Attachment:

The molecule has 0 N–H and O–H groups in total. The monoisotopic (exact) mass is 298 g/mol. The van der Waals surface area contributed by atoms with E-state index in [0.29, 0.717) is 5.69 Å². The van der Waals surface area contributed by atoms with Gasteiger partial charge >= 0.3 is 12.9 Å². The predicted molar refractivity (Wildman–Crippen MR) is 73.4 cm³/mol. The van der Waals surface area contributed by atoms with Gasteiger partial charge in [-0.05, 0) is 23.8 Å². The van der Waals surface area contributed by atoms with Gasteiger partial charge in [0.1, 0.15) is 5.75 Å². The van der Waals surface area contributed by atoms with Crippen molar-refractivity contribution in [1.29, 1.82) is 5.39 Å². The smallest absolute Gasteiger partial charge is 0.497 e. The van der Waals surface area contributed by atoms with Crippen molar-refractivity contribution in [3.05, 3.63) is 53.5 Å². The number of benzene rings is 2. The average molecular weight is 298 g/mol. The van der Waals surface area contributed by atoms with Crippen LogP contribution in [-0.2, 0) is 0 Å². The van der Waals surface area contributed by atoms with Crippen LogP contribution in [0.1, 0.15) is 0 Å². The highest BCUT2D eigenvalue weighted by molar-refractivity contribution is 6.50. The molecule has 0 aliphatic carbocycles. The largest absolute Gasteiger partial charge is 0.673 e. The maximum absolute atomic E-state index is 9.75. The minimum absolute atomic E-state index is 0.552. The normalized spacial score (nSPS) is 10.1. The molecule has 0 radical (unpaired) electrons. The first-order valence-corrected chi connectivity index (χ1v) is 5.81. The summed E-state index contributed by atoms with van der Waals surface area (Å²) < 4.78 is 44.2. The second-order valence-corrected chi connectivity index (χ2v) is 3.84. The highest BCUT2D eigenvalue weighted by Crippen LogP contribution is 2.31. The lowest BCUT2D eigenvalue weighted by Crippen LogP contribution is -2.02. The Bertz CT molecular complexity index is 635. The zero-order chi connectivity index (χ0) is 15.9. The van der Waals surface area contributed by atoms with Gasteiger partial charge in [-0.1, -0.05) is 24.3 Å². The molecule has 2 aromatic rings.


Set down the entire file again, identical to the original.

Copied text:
The molecule has 0 N–H and O–H groups in total. The monoisotopic (exact) mass is 298 g/mol. The van der Waals surface area contributed by atoms with E-state index in [0.29, 0.717) is 5.69 Å². The van der Waals surface area contributed by atoms with Gasteiger partial charge >= 0.3 is 12.9 Å². The predicted molar refractivity (Wildman–Crippen MR) is 73.4 cm³/mol. The van der Waals surface area contributed by atoms with Gasteiger partial charge in [-0.05, 0) is 23.8 Å². The van der Waals surface area contributed by atoms with Gasteiger partial charge in [0.1, 0.15) is 5.75 Å². The van der Waals surface area contributed by atoms with Crippen molar-refractivity contribution in [1.29, 1.82) is 5.39 Å². The smallest absolute Gasteiger partial charge is 0.497 e. The van der Waals surface area contributed by atoms with Crippen molar-refractivity contribution in [3.05, 3.63) is 53.5 Å². The number of benzene rings is 2. The average molecular weight is 298 g/mol. The van der Waals surface area contributed by atoms with Crippen LogP contribution in [-0.2, 0) is 0 Å². The van der Waals surface area contributed by atoms with Crippen LogP contribution in [0.1, 0.15) is 0 Å². The highest BCUT2D eigenvalue weighted by molar-refractivity contribution is 6.50. The molecule has 0 aliphatic carbocycles. The largest absolute Gasteiger partial charge is 0.673 e. The maximum absolute atomic E-state index is 9.75. The minimum absolute atomic E-state index is 0.552. The normalized spacial score (nSPS) is 10.1. The molecule has 0 radical (unpaired) electrons. The first-order valence-corrected chi connectivity index (χ1v) is 5.81. The summed E-state index contributed by atoms with van der Waals surface area (Å²) < 4.78 is 44.2. The second-order valence-corrected chi connectivity index (χ2v) is 3.84. The highest BCUT2D eigenvalue weighted by Crippen LogP contribution is 2.31. The lowest BCUT2D eigenvalue weighted by Crippen LogP contribution is -2.02. The Bertz CT molecular complexity index is 635. The zero-order chi connectivity index (χ0) is 15.9. The van der Waals surface area contributed by atoms with Gasteiger partial charge in [-0.1, -0.05) is 24.3 Å². The molecule has 2 aromatic rings.